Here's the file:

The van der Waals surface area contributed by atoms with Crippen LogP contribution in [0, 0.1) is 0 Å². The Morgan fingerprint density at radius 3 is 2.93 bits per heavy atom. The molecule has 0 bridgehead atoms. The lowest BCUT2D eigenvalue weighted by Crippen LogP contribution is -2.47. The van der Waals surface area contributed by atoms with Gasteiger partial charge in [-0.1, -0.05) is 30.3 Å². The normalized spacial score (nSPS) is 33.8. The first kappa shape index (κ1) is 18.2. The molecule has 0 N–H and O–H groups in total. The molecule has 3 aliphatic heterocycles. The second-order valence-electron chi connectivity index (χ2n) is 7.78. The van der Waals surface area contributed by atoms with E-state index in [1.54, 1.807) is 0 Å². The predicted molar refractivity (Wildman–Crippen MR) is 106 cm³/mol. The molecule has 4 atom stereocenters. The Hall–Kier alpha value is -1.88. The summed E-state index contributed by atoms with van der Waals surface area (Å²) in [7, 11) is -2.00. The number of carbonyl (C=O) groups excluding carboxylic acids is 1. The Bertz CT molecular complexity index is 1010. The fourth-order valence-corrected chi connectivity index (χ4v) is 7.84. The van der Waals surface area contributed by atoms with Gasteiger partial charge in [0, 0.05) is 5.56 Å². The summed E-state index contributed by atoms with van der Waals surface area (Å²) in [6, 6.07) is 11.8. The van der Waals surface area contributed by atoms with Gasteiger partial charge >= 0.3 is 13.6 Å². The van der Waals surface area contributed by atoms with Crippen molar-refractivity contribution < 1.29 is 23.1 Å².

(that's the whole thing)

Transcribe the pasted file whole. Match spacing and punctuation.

The van der Waals surface area contributed by atoms with Crippen LogP contribution in [0, 0.1) is 0 Å². The Morgan fingerprint density at radius 3 is 2.93 bits per heavy atom. The molecule has 0 bridgehead atoms. The lowest BCUT2D eigenvalue weighted by Crippen LogP contribution is -2.47. The van der Waals surface area contributed by atoms with Gasteiger partial charge in [-0.1, -0.05) is 30.3 Å². The normalized spacial score (nSPS) is 33.8. The first kappa shape index (κ1) is 18.2. The molecule has 0 N–H and O–H groups in total. The molecule has 3 aliphatic heterocycles. The second-order valence-electron chi connectivity index (χ2n) is 7.78. The van der Waals surface area contributed by atoms with E-state index in [1.54, 1.807) is 0 Å². The predicted molar refractivity (Wildman–Crippen MR) is 106 cm³/mol. The molecule has 4 atom stereocenters. The Hall–Kier alpha value is -1.88. The summed E-state index contributed by atoms with van der Waals surface area (Å²) in [7, 11) is -2.00. The number of carbonyl (C=O) groups excluding carboxylic acids is 1. The Bertz CT molecular complexity index is 1010. The fourth-order valence-corrected chi connectivity index (χ4v) is 7.84. The van der Waals surface area contributed by atoms with Gasteiger partial charge in [0, 0.05) is 5.56 Å². The summed E-state index contributed by atoms with van der Waals surface area (Å²) in [6, 6.07) is 11.8. The van der Waals surface area contributed by atoms with Gasteiger partial charge >= 0.3 is 13.6 Å². The van der Waals surface area contributed by atoms with Crippen molar-refractivity contribution < 1.29 is 23.1 Å².